Neiman Marcus has admitted that its breach may have affected around 1.1 million credit cards.
According to a statement by Neiman Marcus president and CEO Karen Katz, while it can confirm that social security numbers and birth dates were not compromised and its Neiman Marcus and Bergdorf Goodman cards have not seen any fraudulent activity, approximately 1,100,000 customer payment cards could have been potentially visible to the malware.
She confirmed that malware was installed on its system which collected payment card data from between 16th July and 30th October last year. “To date, Visa, MasterCard and Discover have notified us that approximately 2,400 unique customer payment cards used at Neiman Marcus and Last Call stores were subsequently used fraudulently,” she said.
Katz also confirmed that customers who shopped online do not appear to have been impacted, nor were PINs, as it does not use PIN pads in its stores.
“We deeply regret and are very sorry that some of our customers’ payment cards were used fraudulently after making purchases at our stores. We have taken steps to notify those affected customers for whom we have contact information. We aim to protect your personal and financial information. We want you always to feel confident shopping at Neiman Marcus, and your trust in us is our absolute priority,” she said.
Neiman Marcus said that it is still has no knowledge of a connection to the Target breach, and it is currently conducting a full review of all of its payment card information systems, reviewing its intrusion detection systems and firewalls, reinforcing security tools and reviewing and hardening its systems.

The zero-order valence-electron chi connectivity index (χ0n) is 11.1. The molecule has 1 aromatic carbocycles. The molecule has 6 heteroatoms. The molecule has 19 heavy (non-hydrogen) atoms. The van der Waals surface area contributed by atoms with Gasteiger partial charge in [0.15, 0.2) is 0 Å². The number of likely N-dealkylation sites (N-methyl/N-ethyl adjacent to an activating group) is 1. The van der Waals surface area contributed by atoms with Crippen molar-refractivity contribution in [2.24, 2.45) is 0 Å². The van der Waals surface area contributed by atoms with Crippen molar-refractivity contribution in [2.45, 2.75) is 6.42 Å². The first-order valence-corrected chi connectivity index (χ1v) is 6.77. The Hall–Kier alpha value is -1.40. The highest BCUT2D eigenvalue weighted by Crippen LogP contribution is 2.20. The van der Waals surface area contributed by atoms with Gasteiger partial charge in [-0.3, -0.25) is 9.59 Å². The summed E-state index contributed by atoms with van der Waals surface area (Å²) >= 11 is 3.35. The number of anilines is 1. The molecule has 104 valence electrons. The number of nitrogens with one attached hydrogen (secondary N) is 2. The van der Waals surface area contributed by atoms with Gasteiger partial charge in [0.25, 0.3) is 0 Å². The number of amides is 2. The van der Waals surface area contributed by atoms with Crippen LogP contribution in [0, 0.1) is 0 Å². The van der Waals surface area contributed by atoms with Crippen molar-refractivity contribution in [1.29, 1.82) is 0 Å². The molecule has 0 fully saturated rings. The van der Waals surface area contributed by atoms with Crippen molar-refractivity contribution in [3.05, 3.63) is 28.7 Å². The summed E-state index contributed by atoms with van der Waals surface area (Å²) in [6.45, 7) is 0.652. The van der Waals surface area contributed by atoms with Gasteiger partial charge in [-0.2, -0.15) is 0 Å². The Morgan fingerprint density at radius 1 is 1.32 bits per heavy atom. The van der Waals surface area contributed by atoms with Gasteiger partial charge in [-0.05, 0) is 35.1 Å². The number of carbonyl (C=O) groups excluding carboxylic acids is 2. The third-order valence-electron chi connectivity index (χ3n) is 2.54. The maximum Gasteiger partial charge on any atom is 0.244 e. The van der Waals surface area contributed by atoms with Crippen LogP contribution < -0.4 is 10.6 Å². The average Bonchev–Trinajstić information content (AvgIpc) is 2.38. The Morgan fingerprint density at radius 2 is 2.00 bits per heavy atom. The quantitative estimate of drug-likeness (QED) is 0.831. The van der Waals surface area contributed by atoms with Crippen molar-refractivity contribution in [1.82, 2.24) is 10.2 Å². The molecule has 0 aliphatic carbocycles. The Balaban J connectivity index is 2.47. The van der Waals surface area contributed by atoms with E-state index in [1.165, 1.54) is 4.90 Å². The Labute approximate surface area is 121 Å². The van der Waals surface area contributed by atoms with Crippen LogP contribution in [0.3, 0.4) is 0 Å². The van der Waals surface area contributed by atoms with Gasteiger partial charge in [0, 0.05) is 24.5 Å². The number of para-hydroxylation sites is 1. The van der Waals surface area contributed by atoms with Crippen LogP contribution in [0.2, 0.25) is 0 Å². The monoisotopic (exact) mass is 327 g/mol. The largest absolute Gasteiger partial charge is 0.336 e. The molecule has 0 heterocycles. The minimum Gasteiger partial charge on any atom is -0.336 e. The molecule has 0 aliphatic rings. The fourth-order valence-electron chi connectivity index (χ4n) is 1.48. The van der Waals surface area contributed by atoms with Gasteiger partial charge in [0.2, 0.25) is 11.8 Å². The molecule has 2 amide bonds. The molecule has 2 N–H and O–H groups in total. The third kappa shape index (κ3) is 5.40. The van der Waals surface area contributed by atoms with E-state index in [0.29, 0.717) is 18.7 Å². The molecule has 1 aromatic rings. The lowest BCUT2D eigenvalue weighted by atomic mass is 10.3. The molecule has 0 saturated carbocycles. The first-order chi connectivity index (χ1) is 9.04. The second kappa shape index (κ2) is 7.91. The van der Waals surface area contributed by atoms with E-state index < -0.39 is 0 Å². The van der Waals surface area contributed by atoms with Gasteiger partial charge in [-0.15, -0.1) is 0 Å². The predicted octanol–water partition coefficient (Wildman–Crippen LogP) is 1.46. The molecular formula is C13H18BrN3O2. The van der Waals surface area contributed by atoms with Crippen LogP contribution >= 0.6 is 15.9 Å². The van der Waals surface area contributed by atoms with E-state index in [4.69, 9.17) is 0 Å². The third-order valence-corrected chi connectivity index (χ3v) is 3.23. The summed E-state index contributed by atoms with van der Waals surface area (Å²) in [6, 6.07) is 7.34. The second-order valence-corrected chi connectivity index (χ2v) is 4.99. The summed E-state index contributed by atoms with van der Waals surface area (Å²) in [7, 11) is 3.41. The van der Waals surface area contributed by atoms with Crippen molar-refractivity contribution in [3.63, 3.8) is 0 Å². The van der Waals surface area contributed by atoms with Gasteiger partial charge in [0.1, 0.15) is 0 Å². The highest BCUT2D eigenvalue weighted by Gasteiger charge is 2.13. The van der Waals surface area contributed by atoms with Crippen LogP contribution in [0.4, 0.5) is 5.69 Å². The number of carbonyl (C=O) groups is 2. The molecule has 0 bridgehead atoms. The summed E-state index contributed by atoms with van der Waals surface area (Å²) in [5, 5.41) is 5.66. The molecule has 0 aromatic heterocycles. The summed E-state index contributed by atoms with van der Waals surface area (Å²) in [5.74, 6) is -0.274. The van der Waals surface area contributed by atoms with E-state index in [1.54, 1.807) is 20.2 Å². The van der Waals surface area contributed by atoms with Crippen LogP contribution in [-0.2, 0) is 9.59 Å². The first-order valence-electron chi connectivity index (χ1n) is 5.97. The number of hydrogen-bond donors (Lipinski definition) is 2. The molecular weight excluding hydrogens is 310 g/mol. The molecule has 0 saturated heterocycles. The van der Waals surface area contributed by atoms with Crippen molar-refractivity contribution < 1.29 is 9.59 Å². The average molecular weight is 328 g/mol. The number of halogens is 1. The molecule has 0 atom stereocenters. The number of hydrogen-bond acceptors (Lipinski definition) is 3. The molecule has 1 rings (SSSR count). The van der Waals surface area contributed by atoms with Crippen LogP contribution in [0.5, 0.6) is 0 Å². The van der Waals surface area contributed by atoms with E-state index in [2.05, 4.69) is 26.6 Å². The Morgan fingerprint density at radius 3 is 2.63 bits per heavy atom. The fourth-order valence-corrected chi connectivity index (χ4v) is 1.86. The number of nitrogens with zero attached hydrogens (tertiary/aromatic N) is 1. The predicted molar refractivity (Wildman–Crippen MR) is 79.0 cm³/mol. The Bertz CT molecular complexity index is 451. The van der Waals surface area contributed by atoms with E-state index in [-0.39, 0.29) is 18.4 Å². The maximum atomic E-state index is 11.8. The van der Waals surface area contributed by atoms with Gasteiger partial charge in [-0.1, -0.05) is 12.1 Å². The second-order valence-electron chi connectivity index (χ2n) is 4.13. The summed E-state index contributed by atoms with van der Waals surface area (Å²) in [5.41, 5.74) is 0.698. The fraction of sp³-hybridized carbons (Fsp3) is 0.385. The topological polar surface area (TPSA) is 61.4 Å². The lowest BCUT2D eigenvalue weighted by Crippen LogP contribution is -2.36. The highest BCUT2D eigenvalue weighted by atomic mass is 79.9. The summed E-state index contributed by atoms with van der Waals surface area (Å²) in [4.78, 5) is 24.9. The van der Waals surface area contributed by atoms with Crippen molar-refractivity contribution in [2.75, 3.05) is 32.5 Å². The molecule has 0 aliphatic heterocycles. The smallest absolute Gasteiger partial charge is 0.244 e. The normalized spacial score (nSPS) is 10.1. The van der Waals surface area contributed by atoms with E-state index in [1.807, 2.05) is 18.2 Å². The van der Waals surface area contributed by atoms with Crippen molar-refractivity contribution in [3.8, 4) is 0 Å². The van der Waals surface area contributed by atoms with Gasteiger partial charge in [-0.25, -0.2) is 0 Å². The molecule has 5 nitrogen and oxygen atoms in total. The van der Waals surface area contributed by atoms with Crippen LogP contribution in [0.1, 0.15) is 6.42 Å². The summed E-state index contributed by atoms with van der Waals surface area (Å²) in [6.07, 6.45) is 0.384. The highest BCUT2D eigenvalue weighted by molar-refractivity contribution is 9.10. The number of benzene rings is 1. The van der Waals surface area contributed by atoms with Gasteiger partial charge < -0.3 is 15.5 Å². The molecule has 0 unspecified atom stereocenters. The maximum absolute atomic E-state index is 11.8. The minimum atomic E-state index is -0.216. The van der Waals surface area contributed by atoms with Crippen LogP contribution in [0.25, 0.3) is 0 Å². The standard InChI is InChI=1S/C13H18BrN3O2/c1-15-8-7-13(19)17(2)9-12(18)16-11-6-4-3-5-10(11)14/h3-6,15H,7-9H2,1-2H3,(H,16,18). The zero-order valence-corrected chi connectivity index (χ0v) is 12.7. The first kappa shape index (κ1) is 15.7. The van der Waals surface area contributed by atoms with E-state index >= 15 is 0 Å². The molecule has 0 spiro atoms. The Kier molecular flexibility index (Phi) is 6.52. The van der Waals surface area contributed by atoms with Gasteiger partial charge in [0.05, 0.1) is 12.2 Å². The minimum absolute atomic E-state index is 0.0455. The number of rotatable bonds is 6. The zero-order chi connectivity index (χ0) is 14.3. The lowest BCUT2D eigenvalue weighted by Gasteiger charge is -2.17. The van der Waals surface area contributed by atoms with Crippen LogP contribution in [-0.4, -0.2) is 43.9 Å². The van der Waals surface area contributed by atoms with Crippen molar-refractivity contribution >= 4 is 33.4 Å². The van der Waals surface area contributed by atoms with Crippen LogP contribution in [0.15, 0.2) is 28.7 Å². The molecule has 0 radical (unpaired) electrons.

Tom Cross, director of security research at Lancope, said: “Other retail organisations have got to be asking themselves if their systems were also compromised, and how well prepared they are to respond in the event that this happens to them.
“Lancope recently commissioned a study by the Ponemon Institute on how well prepared IT organisations are to respond to cyber security incidents. What we learned is that senior executives are often in the dark – only 20 per cent of our survey respondents told us that their executives are frequently briefed on cyber security threats. This can translate into organisations being under-prepared, because the leadership team isn’t aware of the risks and therefore isn’t investing adequately in preparedness.
“Most of our respondents told us that investments in incident response preparedness have either declined or remained the same over the past 2 years, while the frequency of attacks has increased. Hopefully the news of these major retail compromises will serve as a wakeup call to senior executives that cyber security incidents can have significant consequences for their businesses and they need to be prepared.”